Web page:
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Lord Moynihan: My Lords, will the Minister go one step further and take this opportunity to condemn unreservedly Spain's threats to refuse to recognise Gibraltar's driving licences, which is in direct contravention of the European law, and also Spain's threat to ban civil flights to and from Gibraltar? Will the Minister also take this opportunity to concur with the words of the former Foreign Secretary, Sir Malcolm Rifkind, who said:

Baroness Symons of Vernham Dean: My Lords, on the issue of sovereignty, I do not believe that I could be any clearer than repeating the 1969 position which I did for the record in my main Answer. As regards the driving licences, there is no doubt that Gibraltar licences are valid under EU law. EU licences must be recognised by other member states under the second EU driving licence directive. Further, on the question of overflights, Senor Matutes told the Foreign Secretary that he had not taken a decision to ban overflights to and from Gibraltar. It would be extraordinary and unprecedented for an EU member state to impose an overflight ban on civil aircraft of a European partner.

The noble Lord asked me to condemn such action. However, the sensible course of action is to go ahead with the meeting on 21st February and to create the right atmosphere in which we will talk to Senor Matutes about such matters, and not to inflame the position in the way that the noble Lord invites me to do.

Baroness Williams of Crosby: My Lords, does the Minister understand that we on these Benches fully accept and underline the status of the pledge made to the people of Gibraltar? Does she agree that it is not wise to fan the flames of a dispute in the irresponsible way that has happened in particular in another place, given the fact that there are tens of thousands of British citizens resident in Spain who wish to see the

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best possible relationship between our countries? We are most grateful for what the Minister said about the commitment made by the Spanish Foreign Minister.

Baroness Symons of Vernham Dean: My Lords, I thank the noble Baroness for her very sensible remarks, in contrast to those made by the noble Lord, Lord Moynihan. It is of course sensible that we make our position clear on the matter. Indeed, the Foreign Secretary has done so; he did so with Senor Matutes on 11th February. Our Ambassador in Madrid also made our position clear, as has our permanent representative, Sir Stephen Wall, in Brussels. The Foreign Secretary has also spoken to Mr. Caruana. It is worth noting that Mr. Caruana has thanked the Foreign Secretary for the stand that he has taken. Now we must look forward to the meeting in Brussels.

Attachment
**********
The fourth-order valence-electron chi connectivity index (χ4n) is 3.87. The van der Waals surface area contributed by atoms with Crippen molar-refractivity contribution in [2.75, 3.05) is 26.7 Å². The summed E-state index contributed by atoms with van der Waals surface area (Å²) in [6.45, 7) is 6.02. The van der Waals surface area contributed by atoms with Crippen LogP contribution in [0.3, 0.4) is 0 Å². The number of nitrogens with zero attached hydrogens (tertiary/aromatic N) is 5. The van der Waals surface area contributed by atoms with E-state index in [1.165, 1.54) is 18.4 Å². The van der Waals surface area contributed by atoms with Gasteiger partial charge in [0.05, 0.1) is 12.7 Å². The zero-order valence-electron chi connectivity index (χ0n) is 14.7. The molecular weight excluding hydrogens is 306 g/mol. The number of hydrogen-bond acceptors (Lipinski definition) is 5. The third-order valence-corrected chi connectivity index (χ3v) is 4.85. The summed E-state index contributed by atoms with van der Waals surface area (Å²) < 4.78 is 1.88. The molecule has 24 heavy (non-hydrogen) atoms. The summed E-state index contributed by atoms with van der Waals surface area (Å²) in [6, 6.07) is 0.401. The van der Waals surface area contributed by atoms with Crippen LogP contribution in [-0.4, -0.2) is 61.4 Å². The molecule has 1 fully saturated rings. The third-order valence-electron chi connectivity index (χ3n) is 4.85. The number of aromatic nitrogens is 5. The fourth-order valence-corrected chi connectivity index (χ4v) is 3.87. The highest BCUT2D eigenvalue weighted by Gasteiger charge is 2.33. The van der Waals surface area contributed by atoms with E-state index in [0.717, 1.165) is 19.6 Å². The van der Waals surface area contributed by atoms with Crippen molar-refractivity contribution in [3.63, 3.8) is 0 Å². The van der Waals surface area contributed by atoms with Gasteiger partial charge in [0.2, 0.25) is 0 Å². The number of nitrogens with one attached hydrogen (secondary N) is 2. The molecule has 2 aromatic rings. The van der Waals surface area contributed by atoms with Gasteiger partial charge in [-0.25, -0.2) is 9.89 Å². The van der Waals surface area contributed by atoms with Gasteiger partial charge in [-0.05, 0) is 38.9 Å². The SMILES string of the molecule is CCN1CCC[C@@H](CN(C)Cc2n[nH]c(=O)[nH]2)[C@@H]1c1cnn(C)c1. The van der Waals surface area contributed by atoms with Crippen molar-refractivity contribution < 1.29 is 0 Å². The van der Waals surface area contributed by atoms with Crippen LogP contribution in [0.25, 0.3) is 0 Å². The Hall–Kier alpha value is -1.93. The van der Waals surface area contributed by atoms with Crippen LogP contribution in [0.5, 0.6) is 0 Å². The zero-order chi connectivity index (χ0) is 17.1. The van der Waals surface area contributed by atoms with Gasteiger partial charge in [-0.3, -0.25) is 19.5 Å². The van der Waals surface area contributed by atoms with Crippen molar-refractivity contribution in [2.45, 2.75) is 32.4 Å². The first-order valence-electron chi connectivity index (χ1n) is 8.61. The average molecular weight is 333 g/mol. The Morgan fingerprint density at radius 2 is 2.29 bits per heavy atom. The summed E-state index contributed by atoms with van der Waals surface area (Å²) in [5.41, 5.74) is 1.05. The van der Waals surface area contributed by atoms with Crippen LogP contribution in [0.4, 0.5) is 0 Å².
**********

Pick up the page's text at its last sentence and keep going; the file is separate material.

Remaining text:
Lord Janner of Braunstone: My Lords, I thank my noble friend the Minister for her statement, which I am sure will reassure the citizens of Gibraltar. However, have the Government given some thought to the suggestion that I made previously that we should look at the model of the United States and consider elections by Gibraltarians of non-voting representatives to this Parliament? Surely that would be the clearest possible signal to the Spaniards that this Government, or any future government, will never give way. It is only when the Spanish Government really understand that that they will reduce the pressures which they are now applying.

Baroness Symons of Vernham Dean: My Lords, I do not believe that the Spanish Government can have one iota of doubt about where the British Government stand on Gibraltar. We shall not compromise over sovereignty provided that the people of Gibraltar freely and constitutionally continue to express their wishes about their status. To turn to the point about models from elsewhere, these issues can, of course, be discussed informally with Gibraltar but I do not wish to say anything to the noble Lord that in any way compromised the clear statement of policy that I have made to the House on this point.

Baroness Hooper: My Lords, does not the noble Baroness agree that the recent problems over border controls--I refer to queues and delays--are part of an ongoing pattern of harassment which has been carried out against the people of Gibraltar and visitors to Gibraltar? Will she assure us that she will convey to the Foreign Secretary the wish of many of us who are friends and supporters of Gibraltar that he should convey to his counterpart, Senor Matutes, that a charm offensive on the part of the Spaniards would be far more effective in winning the hearts and minds of the people of Gibraltar than their current policies?

Baroness Symons of Vernham Dean: My Lords, it is important to note that the border closure was effected on 29th and 30th January by fishermen in connection with the original dispute. Since then we have, of course, complained to the Spanish Government about border